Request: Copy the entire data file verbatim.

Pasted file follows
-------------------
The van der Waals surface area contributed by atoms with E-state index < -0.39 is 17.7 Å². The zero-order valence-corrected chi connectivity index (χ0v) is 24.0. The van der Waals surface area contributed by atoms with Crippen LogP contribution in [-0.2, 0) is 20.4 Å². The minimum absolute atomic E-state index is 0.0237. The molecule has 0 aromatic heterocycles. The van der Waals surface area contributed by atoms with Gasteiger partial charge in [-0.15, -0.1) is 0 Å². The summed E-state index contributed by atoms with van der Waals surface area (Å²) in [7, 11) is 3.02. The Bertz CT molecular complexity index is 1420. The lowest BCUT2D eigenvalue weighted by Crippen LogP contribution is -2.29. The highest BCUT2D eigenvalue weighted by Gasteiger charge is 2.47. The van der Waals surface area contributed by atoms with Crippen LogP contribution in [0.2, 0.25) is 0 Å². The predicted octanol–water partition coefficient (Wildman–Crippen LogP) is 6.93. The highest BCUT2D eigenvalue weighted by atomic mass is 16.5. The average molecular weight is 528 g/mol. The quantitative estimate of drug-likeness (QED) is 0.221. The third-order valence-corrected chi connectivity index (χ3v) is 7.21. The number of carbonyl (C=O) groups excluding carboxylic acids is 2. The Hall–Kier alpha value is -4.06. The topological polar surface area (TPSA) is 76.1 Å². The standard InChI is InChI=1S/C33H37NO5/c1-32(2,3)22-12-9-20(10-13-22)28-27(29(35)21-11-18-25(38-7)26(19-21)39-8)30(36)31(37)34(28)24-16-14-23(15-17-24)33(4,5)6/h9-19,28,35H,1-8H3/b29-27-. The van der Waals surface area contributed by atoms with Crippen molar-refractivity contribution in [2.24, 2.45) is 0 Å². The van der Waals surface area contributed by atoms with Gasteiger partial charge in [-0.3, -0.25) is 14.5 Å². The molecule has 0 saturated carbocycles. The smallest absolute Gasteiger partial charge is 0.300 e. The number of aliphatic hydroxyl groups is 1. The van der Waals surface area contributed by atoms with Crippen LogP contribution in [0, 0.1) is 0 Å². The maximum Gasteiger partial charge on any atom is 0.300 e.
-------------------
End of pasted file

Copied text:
The van der Waals surface area contributed by atoms with E-state index < -0.39 is 17.7 Å². The zero-order valence-corrected chi connectivity index (χ0v) is 24.0. The van der Waals surface area contributed by atoms with Crippen LogP contribution in [-0.2, 0) is 20.4 Å². The minimum absolute atomic E-state index is 0.0237. The molecule has 0 aromatic heterocycles. The van der Waals surface area contributed by atoms with Gasteiger partial charge in [-0.15, -0.1) is 0 Å². The summed E-state index contributed by atoms with van der Waals surface area (Å²) in [7, 11) is 3.02. The Bertz CT molecular complexity index is 1420. The lowest BCUT2D eigenvalue weighted by Crippen LogP contribution is -2.29. The highest BCUT2D eigenvalue weighted by Gasteiger charge is 2.47. The van der Waals surface area contributed by atoms with Crippen LogP contribution in [0.2, 0.25) is 0 Å². The predicted octanol–water partition coefficient (Wildman–Crippen LogP) is 6.93. The highest BCUT2D eigenvalue weighted by atomic mass is 16.5. The average molecular weight is 528 g/mol. The quantitative estimate of drug-likeness (QED) is 0.221. The third-order valence-corrected chi connectivity index (χ3v) is 7.21. The number of carbonyl (C=O) groups excluding carboxylic acids is 2. The Hall–Kier alpha value is -4.06. The topological polar surface area (TPSA) is 76.1 Å². The standard InChI is InChI=1S/C33H37NO5/c1-32(2,3)22-12-9-20(10-13-22)28-27(29(35)21-11-18-25(38-7)26(19-21)39-8)30(36)31(37)34(28)24-16-14-23(15-17-24)33(4,5)6/h9-19,28,35H,1-8H3/b29-27-. The van der Waals surface area contributed by atoms with Crippen molar-refractivity contribution in [2.24, 2.45) is 0 Å². The van der Waals surface area contributed by atoms with Gasteiger partial charge in [-0.3, -0.25) is 14.5 Å². The molecule has 0 saturated carbocycles. The smallest absolute Gasteiger partial charge is 0.300 e. The number of aliphatic hydroxyl groups is 1. The van der Waals surface area contributed by atoms with Crippen LogP contribution in [0, 0.1) is 0 Å². The maximum Gasteiger partial charge on any atom is 0.300 e.